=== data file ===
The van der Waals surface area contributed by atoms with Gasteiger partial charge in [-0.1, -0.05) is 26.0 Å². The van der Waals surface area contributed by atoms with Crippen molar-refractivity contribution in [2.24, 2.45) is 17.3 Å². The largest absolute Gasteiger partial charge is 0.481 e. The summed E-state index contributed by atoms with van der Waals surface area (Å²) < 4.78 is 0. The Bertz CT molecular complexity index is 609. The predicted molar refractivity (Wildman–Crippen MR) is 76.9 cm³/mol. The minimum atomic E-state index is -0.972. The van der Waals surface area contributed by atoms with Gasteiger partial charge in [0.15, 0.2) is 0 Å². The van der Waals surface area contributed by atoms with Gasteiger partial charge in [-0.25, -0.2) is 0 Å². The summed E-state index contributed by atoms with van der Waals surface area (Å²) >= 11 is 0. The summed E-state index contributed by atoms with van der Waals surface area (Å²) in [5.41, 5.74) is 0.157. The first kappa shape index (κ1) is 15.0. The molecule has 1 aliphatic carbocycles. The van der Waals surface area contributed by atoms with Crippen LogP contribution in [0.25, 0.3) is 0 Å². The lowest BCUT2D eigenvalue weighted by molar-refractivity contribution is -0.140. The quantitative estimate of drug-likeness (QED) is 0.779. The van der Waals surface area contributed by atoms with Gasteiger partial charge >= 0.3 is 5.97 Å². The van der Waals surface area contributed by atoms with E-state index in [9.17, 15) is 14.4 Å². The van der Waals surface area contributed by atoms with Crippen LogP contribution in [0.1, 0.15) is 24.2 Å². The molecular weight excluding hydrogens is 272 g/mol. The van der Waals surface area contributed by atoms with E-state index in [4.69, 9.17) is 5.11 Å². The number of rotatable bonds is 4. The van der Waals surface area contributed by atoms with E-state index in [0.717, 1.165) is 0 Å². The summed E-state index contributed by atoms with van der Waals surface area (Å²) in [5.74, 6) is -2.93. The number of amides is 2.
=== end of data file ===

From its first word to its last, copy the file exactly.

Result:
The van der Waals surface area contributed by atoms with Gasteiger partial charge in [-0.1, -0.05) is 26.0 Å². The van der Waals surface area contributed by atoms with Crippen molar-refractivity contribution in [2.24, 2.45) is 17.3 Å². The largest absolute Gasteiger partial charge is 0.481 e. The summed E-state index contributed by atoms with van der Waals surface area (Å²) < 4.78 is 0. The Bertz CT molecular complexity index is 609. The predicted molar refractivity (Wildman–Crippen MR) is 76.9 cm³/mol. The minimum atomic E-state index is -0.972. The van der Waals surface area contributed by atoms with Gasteiger partial charge in [0.15, 0.2) is 0 Å². The van der Waals surface area contributed by atoms with Gasteiger partial charge in [-0.25, -0.2) is 0 Å². The summed E-state index contributed by atoms with van der Waals surface area (Å²) >= 11 is 0. The summed E-state index contributed by atoms with van der Waals surface area (Å²) in [5.41, 5.74) is 0.157. The first kappa shape index (κ1) is 15.0. The molecule has 1 aliphatic carbocycles. The van der Waals surface area contributed by atoms with Crippen LogP contribution in [0.25, 0.3) is 0 Å². The lowest BCUT2D eigenvalue weighted by molar-refractivity contribution is -0.140. The quantitative estimate of drug-likeness (QED) is 0.779. The van der Waals surface area contributed by atoms with Gasteiger partial charge >= 0.3 is 5.97 Å². The van der Waals surface area contributed by atoms with E-state index in [9.17, 15) is 14.4 Å². The van der Waals surface area contributed by atoms with Crippen LogP contribution in [0.1, 0.15) is 24.2 Å². The molecular weight excluding hydrogens is 272 g/mol. The van der Waals surface area contributed by atoms with E-state index in [4.69, 9.17) is 5.11 Å². The number of rotatable bonds is 4. The van der Waals surface area contributed by atoms with E-state index in [0.717, 1.165) is 0 Å². The summed E-state index contributed by atoms with van der Waals surface area (Å²) in [5.74, 6) is -2.93. The number of amides is 2.